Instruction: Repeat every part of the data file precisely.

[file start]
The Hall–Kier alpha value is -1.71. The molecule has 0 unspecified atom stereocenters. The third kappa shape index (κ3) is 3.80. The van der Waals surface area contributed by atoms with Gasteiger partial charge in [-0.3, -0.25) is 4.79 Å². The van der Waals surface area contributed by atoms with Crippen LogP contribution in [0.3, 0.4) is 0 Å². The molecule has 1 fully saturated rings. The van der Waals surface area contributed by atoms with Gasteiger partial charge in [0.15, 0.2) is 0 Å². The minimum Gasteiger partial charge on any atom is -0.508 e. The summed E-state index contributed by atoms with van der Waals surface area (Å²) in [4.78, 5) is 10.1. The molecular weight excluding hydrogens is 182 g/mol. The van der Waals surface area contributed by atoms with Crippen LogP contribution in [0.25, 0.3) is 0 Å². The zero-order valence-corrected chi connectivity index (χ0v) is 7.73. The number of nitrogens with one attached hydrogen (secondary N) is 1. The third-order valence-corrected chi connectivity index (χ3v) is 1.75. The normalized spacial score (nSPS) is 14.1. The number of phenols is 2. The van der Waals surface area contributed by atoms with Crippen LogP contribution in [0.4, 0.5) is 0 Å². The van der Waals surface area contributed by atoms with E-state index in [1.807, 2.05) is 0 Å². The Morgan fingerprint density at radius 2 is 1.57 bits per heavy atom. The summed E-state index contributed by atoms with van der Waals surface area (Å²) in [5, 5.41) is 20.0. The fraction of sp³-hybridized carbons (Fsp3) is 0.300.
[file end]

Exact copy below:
The Hall–Kier alpha value is -1.71. The molecule has 0 unspecified atom stereocenters. The third kappa shape index (κ3) is 3.80. The van der Waals surface area contributed by atoms with Gasteiger partial charge in [-0.3, -0.25) is 4.79 Å². The van der Waals surface area contributed by atoms with Crippen LogP contribution in [0.3, 0.4) is 0 Å². The molecule has 1 fully saturated rings. The van der Waals surface area contributed by atoms with Gasteiger partial charge in [0.15, 0.2) is 0 Å². The minimum Gasteiger partial charge on any atom is -0.508 e. The summed E-state index contributed by atoms with van der Waals surface area (Å²) in [4.78, 5) is 10.1. The molecular weight excluding hydrogens is 182 g/mol. The van der Waals surface area contributed by atoms with Crippen LogP contribution in [0.25, 0.3) is 0 Å². The zero-order valence-corrected chi connectivity index (χ0v) is 7.73. The number of nitrogens with one attached hydrogen (secondary N) is 1. The third-order valence-corrected chi connectivity index (χ3v) is 1.75. The normalized spacial score (nSPS) is 14.1. The number of phenols is 2. The van der Waals surface area contributed by atoms with Crippen LogP contribution in [0.4, 0.5) is 0 Å². The van der Waals surface area contributed by atoms with E-state index in [1.807, 2.05) is 0 Å². The Morgan fingerprint density at radius 2 is 1.57 bits per heavy atom. The summed E-state index contributed by atoms with van der Waals surface area (Å²) in [5, 5.41) is 20.0. The fraction of sp³-hybridized carbons (Fsp3) is 0.300.